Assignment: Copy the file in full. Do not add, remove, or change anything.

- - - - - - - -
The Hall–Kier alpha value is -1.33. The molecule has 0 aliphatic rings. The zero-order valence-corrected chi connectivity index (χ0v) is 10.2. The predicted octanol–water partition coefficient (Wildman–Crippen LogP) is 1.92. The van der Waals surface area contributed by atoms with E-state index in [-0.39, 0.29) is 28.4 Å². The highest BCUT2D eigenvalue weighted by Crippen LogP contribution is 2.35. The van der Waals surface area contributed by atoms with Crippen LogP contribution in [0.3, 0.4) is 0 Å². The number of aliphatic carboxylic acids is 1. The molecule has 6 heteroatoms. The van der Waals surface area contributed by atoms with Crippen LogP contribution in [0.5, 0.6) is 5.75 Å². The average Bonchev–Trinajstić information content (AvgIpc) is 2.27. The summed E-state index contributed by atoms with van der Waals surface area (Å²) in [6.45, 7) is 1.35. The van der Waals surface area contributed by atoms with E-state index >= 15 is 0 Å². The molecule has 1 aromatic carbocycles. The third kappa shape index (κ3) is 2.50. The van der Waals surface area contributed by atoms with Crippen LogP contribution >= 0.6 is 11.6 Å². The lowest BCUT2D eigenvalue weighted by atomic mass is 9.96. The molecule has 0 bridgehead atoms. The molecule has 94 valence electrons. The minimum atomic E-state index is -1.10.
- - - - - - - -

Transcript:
The Hall–Kier alpha value is -1.33. The molecule has 0 aliphatic rings. The zero-order valence-corrected chi connectivity index (χ0v) is 10.2. The predicted octanol–water partition coefficient (Wildman–Crippen LogP) is 1.92. The van der Waals surface area contributed by atoms with E-state index in [-0.39, 0.29) is 28.4 Å². The highest BCUT2D eigenvalue weighted by Crippen LogP contribution is 2.35. The van der Waals surface area contributed by atoms with Crippen LogP contribution in [0.3, 0.4) is 0 Å². The number of aliphatic carboxylic acids is 1. The molecule has 6 heteroatoms. The van der Waals surface area contributed by atoms with Crippen LogP contribution in [0.5, 0.6) is 5.75 Å². The average Bonchev–Trinajstić information content (AvgIpc) is 2.27. The summed E-state index contributed by atoms with van der Waals surface area (Å²) in [6.45, 7) is 1.35. The van der Waals surface area contributed by atoms with E-state index >= 15 is 0 Å². The molecule has 1 aromatic carbocycles. The third kappa shape index (κ3) is 2.50. The van der Waals surface area contributed by atoms with Crippen LogP contribution >= 0.6 is 11.6 Å². The lowest BCUT2D eigenvalue weighted by atomic mass is 9.96. The molecule has 0 bridgehead atoms. The molecule has 94 valence electrons. The minimum atomic E-state index is -1.10.